Kinda like this, but different.

According to a recent survey from, 1 out of 5 employers failed to read my 2011 blog post about interview questions to avoid, have asked a question in a job interview only to find out later that it was illegal to ask.

Indeed, the poll indicates that only 1 in 3 hiring managers recognized that questions, such as the ones listed below, should be off-limits:

If you’re in a rush, I’ll hit you with the punchline and save you the trouble of reading 1,000+ words of blog post:

Telecommuting may be a reasonable accommodation under the Americans with Disabilities Act, except where regular attendance is an essential function of the job.

For those of you with a few minutes to spare, today’s post springs from a case, a saga really, involving the the US Equal Employment Opportunity Commission and Ford Motor Company. And since I have a few good employer takeaways at the end — hey, don’t skip all the way through! — today’s post is worth the time. Continue reading

Exactly one month ago, I addressed what many consider to be the elephant in the room when it comes to transgender employees: bathroom use.

On Wednesday, EEOC Commissioner Chai Feldblum fired off a series of tweets (1, 2, 3, 4, 5, 6, 7) to lawyers representing employers and employees. Below (and here) is the one she sent to my side of the bar:

Let’s start this post off with a disclaimer:

People! I’m just a man; not a god.

I’m going to address travel time under the Fair Labor Standards Act. Many of you folks live in crazy states, like New York and its crappy basketball team, which is even worse than the Sixers. I didn’t know that was possible, that have more lenient state versions of the Act. I’m not giving any advice about state laws or local laws. Heck, I’m not giving any legal advice at all. The blog’s general disclaimer applies with equal force to this post.

Now, let’s get to it… Continue reading

Where do I find these cases, you ask? Well, I sold my soul, and a stack of Billy Ripken baseball cards, to the devil a long time ago. I ain’t telling.

But seriously, this case isn’t so much about the particular facts…

  • White employee tosses banana peels at work
  • Black employees complain of racism
  • Investigation ensues
  • White employee is forced to resign

…as it is about making sure that all involved know why an employee is being fired, and can articulate those reasons consistently. Continue reading

Oh, that collective sigh of relief of not receiving a daily email update yesterday from The Employer Handbook. (Yes, you can sign up to receive daily email alerts to my blog).

Folks, I’m sorry. Monday, I was a deadbeat; I didn’t pay my MailChimp bill. So, if you rely upon email to receive my daily blog posts, you missed out Monday on what was probably the post of the year definitely the post of the day.

But, today, I’m all paid up and back in MailChimp’s good graces. They even sent me a my own personal mailchimp. I named him Buddy.

Now where did I put my pills?

Ok, moving on… Continue reading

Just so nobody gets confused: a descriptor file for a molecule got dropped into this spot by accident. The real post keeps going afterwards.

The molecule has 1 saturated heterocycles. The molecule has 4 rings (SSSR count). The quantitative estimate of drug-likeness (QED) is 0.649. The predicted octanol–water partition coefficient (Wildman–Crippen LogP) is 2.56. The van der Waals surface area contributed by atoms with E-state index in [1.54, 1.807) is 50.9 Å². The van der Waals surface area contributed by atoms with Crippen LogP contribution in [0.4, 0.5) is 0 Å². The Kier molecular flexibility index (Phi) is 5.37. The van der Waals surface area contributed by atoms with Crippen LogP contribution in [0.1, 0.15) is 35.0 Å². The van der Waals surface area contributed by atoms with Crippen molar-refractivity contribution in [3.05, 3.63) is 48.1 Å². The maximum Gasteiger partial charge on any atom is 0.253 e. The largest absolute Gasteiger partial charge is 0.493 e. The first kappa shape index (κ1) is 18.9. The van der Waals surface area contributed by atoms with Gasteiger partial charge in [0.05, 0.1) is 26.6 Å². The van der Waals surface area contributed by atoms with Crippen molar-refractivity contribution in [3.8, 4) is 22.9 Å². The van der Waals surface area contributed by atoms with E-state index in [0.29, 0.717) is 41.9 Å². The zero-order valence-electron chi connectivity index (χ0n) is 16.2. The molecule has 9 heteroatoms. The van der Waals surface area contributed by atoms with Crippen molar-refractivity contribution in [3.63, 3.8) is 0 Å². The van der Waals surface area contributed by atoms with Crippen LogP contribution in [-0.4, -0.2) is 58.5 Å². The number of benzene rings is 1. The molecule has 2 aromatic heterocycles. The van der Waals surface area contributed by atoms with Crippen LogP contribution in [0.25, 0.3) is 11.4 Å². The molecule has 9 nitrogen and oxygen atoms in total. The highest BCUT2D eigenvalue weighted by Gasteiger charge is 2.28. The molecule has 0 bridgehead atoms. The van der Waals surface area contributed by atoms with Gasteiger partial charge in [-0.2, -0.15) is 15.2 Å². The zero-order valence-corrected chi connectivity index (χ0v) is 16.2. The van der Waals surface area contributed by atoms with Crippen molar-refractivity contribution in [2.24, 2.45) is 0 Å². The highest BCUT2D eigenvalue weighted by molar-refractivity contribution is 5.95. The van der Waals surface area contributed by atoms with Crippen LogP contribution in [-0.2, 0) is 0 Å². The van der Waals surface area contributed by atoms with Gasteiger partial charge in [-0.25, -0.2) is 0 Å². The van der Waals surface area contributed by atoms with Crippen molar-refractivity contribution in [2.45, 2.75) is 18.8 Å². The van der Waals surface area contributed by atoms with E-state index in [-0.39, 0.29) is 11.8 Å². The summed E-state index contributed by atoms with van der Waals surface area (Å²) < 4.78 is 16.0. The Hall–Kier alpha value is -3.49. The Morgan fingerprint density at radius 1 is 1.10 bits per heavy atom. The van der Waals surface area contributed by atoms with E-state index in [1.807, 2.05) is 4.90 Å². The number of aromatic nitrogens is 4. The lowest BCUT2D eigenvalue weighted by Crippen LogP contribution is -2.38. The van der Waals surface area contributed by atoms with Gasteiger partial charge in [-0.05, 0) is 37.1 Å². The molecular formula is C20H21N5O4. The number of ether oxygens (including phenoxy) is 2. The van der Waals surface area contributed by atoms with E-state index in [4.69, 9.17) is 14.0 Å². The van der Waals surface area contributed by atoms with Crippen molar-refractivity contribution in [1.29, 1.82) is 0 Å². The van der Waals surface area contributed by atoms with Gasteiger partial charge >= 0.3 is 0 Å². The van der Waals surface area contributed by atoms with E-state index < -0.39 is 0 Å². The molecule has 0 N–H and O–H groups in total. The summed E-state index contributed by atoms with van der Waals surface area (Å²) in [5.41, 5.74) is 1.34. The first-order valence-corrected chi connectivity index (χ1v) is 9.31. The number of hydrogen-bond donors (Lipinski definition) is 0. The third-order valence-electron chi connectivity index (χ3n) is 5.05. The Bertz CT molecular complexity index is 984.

Happy Monday, everyone.

Glad to see I didn’t break some of your content filters on Friday with my filthy NLRB post. But, hey, just another day in the interesting life of an employment lawyer / HR professional, amirite?

Today, I bring you a very simple lesson, courtesy of the Third Circuit Court of Appeals, from right here in my backyard. That lesson is this:

When you terminate an employee, do not write “Health Reasons” on the employee’s termination form. Continue reading

[WARNING: This post has some VERY foul language. Although the National Labor Relations Board may tolerate it, many of you may be offended].


By now, all of us have read the articles, which claim that the law permits your employees to complain about work on social media … and keep their jobs.

Well, that’s not exactly true. The National Labor Relations Act, which applies to most private-sector workplaces — both union and non-union — protects employees who engage in protected concerted activity. Protected concerted activity is where employees discuss working conditions with one another.

But, an employee who gripes alone is not protected. Also, vulgar and obscene comments are not protected.

Until now. Continue reading

Your company has set up a private LinkedIn Group. Your company, which controls who may become a member of the Group, has seen the number of Group members swell to nearly 700. Way to go! Because it’s a private group, the names of all of the group members are not generally available to the public.

Now, let’s say that the employee whom you have appointed to manage the LinkedIn Group — the one who knows all the passwords — up and leaves. And, of course, he doesn’t return the passwords. What can you do?

How about a lawsuit for misappropriation of trade secrets? Continue reading


One of the great things about having my own blog is the ability to share and engage with my readers in a number of relatable ways. Mostly, it’s through a casual — some may say snarky — discussion of trending legal issues affecting the workplace.

But, every once in while, I like that we can take a different path together and share personal stories. Whether fueled with joy or sorrow, these “off-topic” posts are what make this forum special.

Today, I want to share with you an update on a special little boy: Shane Metzgar.